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"Picturing Poe: Illustrations for Edgar Allan Poe's Stories and Poems" at the Brandywine River Museum
Antonio Frasconi (American, born Argentina, 1919), The Raven IV, 1959, Color woodcut, Sheet: 21 x 17 3/4 inches, Image: 16 3/4 x 13 3/4, illustration for The Face of Edgar Allan Poe. Woodcuts by Antonio Frasconi, with a note on Poe by Charles Baudelaire (1959), Gift of Sylvia Cordish, Baltimore, Baltimore Museum of Art; Art © Antonio Frasconi/Licensed by VAGA, New York, NY; photography by Mitro Hood.
CHADDS FORD, PA.- Édouard Manet, Gustave Doré, Paul Gauguin, James Ensor, Aubrey Beardsley, Arthur Rackham, Harry Clarke, Barry Moser and Robert Motherwell are among the more than two dozen artists featured in Picturing Poe: Illustrations for Edgar Allan Poe's Stories and Poems. From the seemingly straightforward to the abstract, each artist's work reflects his or her own time and personal interpretation of Poe's work. The exhibition is on view at the Brandywine River Museum from September 8 through November 15, 2012.

More than 150 years after his death, Edgar Allan Poe's (1809-1849) macabre writings continue to appeal to a broad audience, and his troubled life and mysterious death have launched him into the pantheon of popular culture. His vivid writing and ability to suggest imagery in the mind of the reader have helped make him one of the most widely illustrated authors in the world.

Poe believed that illustrations should evoke or suggest rather than describe in detail, and he personally selected F.O.C. Darley, the greatest illustrator of the day, to illustrate his story, "The Gold-Bug." Darley's simple, uncluttered ink wash drawings appeared as woodcuts alongside Poe's prizewinning tale in The Dollar Newspaper in 1843.

Poe's popularity soared in France shortly after his death, especially with avant-garde French writers and artists who appreciated his emphasis on the psychologically dark, perverse and strange. Édouard Manet's approach to The Raven was groundbreakingly modern in its style and departure from literal interpretation. As the narrator--in contemporary dress--flings open the shutters to admit the raven, we see a view of a modern city, a take on the story that is very different from the Victorian clutter and melodrama in Gustave Doré's rendering of the same scene. Manet's dramatic use of black opposing white, his bold simplification, vigorous handling of line, and lack of finish brought him critical praise and have been cited as an important turning point in book illustration. In particular, Manet's final plate is remarkable for its starkness. It illustrates the last lines of Poe's poem: "And the lamp-light o'er him streaming throws his shadow on the floor / And my soul from out that shadow that lies floating on the floor / Shall be lifted - Nevermore!" Manet's removal of the narrator's physical presence from the scene is unique. He opts instead to evoke the presence of the narrator's soul--or spiritual self--now overcome by the looming shadow of the raven. Both of these illustrations are on view in the exhibition.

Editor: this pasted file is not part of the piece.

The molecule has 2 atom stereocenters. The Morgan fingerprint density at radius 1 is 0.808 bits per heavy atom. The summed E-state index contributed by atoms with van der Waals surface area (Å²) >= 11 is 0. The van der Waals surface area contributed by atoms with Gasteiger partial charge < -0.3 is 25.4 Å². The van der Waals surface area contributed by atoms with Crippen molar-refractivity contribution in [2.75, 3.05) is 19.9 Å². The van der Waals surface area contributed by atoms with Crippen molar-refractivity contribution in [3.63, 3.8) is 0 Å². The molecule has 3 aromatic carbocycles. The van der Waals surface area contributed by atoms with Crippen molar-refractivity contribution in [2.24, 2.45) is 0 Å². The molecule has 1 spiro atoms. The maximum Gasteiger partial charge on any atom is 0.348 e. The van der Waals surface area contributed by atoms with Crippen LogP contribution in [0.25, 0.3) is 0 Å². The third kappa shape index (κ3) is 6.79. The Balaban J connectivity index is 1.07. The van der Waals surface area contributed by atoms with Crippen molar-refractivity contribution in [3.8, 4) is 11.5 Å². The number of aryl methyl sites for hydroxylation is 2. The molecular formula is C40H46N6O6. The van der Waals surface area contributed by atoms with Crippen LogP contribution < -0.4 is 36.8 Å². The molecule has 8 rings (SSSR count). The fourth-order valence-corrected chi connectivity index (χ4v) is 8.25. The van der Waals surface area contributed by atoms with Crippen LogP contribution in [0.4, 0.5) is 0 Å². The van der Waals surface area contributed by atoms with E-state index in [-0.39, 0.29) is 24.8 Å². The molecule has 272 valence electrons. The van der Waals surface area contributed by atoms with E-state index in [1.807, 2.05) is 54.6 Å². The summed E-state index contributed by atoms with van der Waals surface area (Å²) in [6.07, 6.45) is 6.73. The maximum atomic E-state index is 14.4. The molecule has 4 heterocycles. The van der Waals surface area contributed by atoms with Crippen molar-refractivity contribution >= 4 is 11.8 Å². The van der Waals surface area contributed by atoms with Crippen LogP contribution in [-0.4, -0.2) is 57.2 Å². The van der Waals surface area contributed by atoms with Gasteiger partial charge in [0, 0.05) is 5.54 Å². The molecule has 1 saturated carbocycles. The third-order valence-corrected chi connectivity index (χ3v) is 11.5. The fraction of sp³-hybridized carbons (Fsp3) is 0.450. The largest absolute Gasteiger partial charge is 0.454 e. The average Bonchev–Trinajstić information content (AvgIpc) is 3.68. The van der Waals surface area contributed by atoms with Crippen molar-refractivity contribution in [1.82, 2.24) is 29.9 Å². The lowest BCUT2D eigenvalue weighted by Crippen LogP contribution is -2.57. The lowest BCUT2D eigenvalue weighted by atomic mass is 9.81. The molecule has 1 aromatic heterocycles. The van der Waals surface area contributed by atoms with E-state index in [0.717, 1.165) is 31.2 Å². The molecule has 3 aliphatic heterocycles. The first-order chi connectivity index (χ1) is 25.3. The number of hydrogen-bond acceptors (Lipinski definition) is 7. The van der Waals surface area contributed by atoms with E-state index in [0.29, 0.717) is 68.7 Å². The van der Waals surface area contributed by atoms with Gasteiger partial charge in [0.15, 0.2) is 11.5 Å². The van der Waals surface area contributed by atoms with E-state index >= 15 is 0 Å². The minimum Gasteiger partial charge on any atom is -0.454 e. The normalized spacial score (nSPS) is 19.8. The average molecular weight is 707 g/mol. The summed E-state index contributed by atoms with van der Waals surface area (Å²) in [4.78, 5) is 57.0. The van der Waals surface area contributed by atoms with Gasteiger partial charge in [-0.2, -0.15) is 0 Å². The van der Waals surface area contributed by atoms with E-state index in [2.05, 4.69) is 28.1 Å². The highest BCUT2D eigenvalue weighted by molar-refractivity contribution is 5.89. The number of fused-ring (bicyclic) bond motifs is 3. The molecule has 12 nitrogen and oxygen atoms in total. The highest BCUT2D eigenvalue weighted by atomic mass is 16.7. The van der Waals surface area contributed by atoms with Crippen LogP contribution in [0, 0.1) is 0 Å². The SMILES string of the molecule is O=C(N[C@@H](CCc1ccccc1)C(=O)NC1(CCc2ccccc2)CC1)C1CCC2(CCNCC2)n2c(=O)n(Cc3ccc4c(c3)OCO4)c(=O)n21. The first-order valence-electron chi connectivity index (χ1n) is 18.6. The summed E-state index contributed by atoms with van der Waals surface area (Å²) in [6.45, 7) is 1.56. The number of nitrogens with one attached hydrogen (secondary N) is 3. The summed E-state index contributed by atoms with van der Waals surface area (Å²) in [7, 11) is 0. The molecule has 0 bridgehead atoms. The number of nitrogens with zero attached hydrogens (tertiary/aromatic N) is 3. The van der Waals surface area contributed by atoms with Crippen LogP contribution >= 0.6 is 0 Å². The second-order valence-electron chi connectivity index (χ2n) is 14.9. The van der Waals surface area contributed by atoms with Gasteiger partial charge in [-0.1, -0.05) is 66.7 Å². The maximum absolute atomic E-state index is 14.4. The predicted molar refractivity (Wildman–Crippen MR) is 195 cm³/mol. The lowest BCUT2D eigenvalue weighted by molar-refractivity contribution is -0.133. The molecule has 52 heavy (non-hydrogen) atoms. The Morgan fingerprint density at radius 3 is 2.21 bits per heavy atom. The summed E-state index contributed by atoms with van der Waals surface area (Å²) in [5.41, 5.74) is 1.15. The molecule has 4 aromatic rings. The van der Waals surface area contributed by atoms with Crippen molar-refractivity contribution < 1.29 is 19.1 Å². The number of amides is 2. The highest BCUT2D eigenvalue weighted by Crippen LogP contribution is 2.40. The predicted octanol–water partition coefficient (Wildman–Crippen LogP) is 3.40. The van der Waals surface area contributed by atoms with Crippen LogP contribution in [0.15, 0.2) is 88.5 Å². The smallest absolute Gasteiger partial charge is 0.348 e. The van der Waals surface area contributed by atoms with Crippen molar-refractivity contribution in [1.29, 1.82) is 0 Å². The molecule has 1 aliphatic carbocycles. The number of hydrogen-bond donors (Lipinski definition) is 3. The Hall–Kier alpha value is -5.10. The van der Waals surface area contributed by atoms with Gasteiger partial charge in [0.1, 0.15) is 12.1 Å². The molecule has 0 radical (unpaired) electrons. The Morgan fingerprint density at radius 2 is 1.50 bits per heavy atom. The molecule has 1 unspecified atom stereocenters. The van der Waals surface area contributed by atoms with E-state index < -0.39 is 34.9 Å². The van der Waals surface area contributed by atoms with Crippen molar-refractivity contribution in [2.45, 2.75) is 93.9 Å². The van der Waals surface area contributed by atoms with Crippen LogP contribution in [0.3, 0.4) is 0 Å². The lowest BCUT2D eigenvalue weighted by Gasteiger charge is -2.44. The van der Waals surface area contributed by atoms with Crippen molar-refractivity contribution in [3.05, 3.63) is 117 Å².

Some illustrators capture the theatricality in Poe's stories of violence and revenge, including Arthur Rackham, whose interpretation of "The Tell-Tale Heart" is full of exaggerated, dramatic gestures and expressions. He incorporates an explicit view under the floorboards (not part of Poe's text) that more or less summarizes the whole story with its inclusion of the bloody knife, dismembered corpse and focus on the victim's "vulture eye"--the very cause of the heinous crime, according to the narrator/murderer.

Poe's exploration of all aspects of the human psyche has appealed to modern artists through the present day, including those associated with the Symbolist movement, German Expressionism, Surrealism and Abstract Expressionism. Robert Motherwell created a series of Poe-inspired Abstract Expressionist collages and lithographs during the 1970s. One of the lithographs, entitled Poe's Abyss, references Poe's "Descent into the Maelstrom," in which a fisherman describes his harrowing and horrifying fight for survival when caught in a ferocious ocean whirlpool. Motherwell uses bold brushstrokes and overlays of subtle color to suggest the darkness and swirling of the sea and its inherent chaos. Like Poe's story, Motherwell's lithograph symbolizes the descent into the turmoil of the subconscious, a theme resonant with Abstract Expressionists such as Motherwell, who saw Poe as one of the originators of modern art.

Picturing Poe: Illustrations for Edgar Allan Poe's Stories and Poems consists of original paintings, drawings, prints and first-edition books, borrowed from public and private collection.





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